This article is based on the data of an empirical case study that was conceived and carried out in 2011 and dealt with the students' "emotional well-being," their views regarding "safety" on campus and how they experience "inter-group relations." These three aspects were researched in three separate sub-projects, but underpinned by the same methodological assumptions. Our analysis uses the data from the sub-project on "inter-group relations." The corresponding research report (KOTZE & RANAKE, 2011) reflected epistemological and methodological assumptions directed towards constructing a "realist tale" (VAN MAANEN, 1988) concerning the students' experiences on campus. Mainly based on the explicit and implicit background knowledge of the primary data collector (who, as a former student and resident on campus, experienced some of these processes himself), the project centered around explicit issues on the main campus such as the "role of management," "gender," "residence traditions and initiations" and "intergroup conflicts." The data was collected by means of focus group discussions (BARBOUR, 2007; KRUEGER & CASEY, 2009 [1988]; MORGAN, 1988). The main aim was to facilitate detailed representations about the issues of interest (BOHNSACK, 2004, p.220). The interaction amongst the students provided for rich and nuanced accounts of experiences and brought to the fore in more explicit terms differing views in relation to contested issues (WARR, 2005). The original research project was based on the assumption that the relevant thematic dimensions could be reconstructed using focus groups as a "self-contained method" (MORGAN, 1988, p.24), i.e. no other interviews were conducted. The main focus was the "residence diversity policy"; the students chosen were all living in residences on the main campus. As mentioned in the previous section, students residing on campus are at this point a minority, and the former distinct status difference between students living on and off campus seems to have diminished. But the residences remain important groups pertaining to life on campus and to the shaping of what is perceived to be "typical" for the UFS student culture. [13]

The sampling for the focus groups was based on a partial self-selection by the house committees of the respective residences (which are staffed only by students).13) Five focus group discussions were held (each with 7-9 participants): three discussions with only female participants (one composed of only "white" students, one of only "black" students, and one of students of both categories) and two discussions with male students (one with only "black" students and one with only "white" students). Due to restricted time and resources, no "mixed" discussion with male students was held. In each of the groups, there were also students that—pertaining to their population category—constituted a minority in their residence. The discussions in "whites" only groups were held predominantly in Afrikaans (with interspersed English contributions), while the "mixed" and "black" discussions were held in English. Carried out in the first half of 2011 and only composed of third year students, all of these students experienced the implementation of the diversity policy starting after the Reitz incident. [14]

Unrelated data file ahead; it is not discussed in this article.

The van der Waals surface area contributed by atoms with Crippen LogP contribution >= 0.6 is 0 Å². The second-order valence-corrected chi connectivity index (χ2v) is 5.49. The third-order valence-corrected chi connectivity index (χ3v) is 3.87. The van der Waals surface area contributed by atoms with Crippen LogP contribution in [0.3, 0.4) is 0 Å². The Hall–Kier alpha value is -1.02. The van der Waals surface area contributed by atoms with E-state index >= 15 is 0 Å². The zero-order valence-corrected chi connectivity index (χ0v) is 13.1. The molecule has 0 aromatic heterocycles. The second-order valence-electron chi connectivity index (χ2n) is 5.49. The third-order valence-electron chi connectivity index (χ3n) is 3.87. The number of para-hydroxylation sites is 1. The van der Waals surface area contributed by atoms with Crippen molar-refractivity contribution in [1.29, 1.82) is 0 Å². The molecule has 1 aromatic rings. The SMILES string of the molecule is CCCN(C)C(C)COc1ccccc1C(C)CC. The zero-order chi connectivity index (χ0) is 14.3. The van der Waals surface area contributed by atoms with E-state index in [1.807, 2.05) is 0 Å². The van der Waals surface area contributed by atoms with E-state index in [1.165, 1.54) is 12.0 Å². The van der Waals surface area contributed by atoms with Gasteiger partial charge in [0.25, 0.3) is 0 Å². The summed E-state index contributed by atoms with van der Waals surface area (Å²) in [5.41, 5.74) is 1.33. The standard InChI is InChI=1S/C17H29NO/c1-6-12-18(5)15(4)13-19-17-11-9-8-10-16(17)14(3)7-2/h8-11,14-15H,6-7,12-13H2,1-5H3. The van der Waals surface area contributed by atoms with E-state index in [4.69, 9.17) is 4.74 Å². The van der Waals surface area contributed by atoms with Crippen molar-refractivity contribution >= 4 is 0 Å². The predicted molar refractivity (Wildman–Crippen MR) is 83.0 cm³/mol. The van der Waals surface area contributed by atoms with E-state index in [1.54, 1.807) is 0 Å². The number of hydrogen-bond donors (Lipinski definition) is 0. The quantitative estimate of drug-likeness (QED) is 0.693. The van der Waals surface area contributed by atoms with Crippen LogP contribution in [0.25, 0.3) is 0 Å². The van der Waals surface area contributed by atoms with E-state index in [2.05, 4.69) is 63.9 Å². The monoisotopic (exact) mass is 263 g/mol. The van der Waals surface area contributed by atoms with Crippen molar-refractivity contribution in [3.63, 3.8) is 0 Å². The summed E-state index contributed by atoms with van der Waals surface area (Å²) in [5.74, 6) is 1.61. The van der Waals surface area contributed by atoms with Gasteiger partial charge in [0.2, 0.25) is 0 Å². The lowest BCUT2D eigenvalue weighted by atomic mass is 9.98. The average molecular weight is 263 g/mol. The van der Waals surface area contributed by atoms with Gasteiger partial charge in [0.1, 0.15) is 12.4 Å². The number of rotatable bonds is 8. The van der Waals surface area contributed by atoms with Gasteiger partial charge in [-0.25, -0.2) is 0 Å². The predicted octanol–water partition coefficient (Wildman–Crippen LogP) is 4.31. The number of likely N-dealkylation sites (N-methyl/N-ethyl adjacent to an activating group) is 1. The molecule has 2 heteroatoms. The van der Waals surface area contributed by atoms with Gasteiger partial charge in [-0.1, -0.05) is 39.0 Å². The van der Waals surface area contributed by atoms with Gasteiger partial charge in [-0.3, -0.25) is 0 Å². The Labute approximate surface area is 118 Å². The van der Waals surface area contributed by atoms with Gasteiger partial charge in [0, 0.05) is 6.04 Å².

As mentioned in the introduction, the second reading of the data involved a re-discovery of the campus context: pursuing a sociology of knowledge approach to discourses (cf. sections below), the analysis was aimed at reconstructing discourses that are not necessarily specific to the life on campus. The reading indicated, however, that experiences of the students that were narrated using "racial" or "color" categories seem to be "co-structured" by other relevances, stemming—amongst others—from the local interaction context. However, the accounts of the students left categories and themes pertaining to this context relatively "thin," as their accounts presuppose knowledge of other local systems of relevances. What was narrated in the focus group discussions highlights the "diversity aspect" of the experience, but only "suggested" and left other relevant aspects of the very same experience largely implicit. Thus, in order not to presuppose exclusively "racial" or "ethnic" relevances where there are also other relevances at work, the context needs to be taken into account. To gain a better understanding of this context, ethnographic interviews were conducted with members of the university administration who professionally deal with student life in residences and who are involved in the implementation of the diversity policy (see Section 2.2). These interviews provide a tentative understanding of the local systems of relevance that play an important role in the daily life on campus. [15]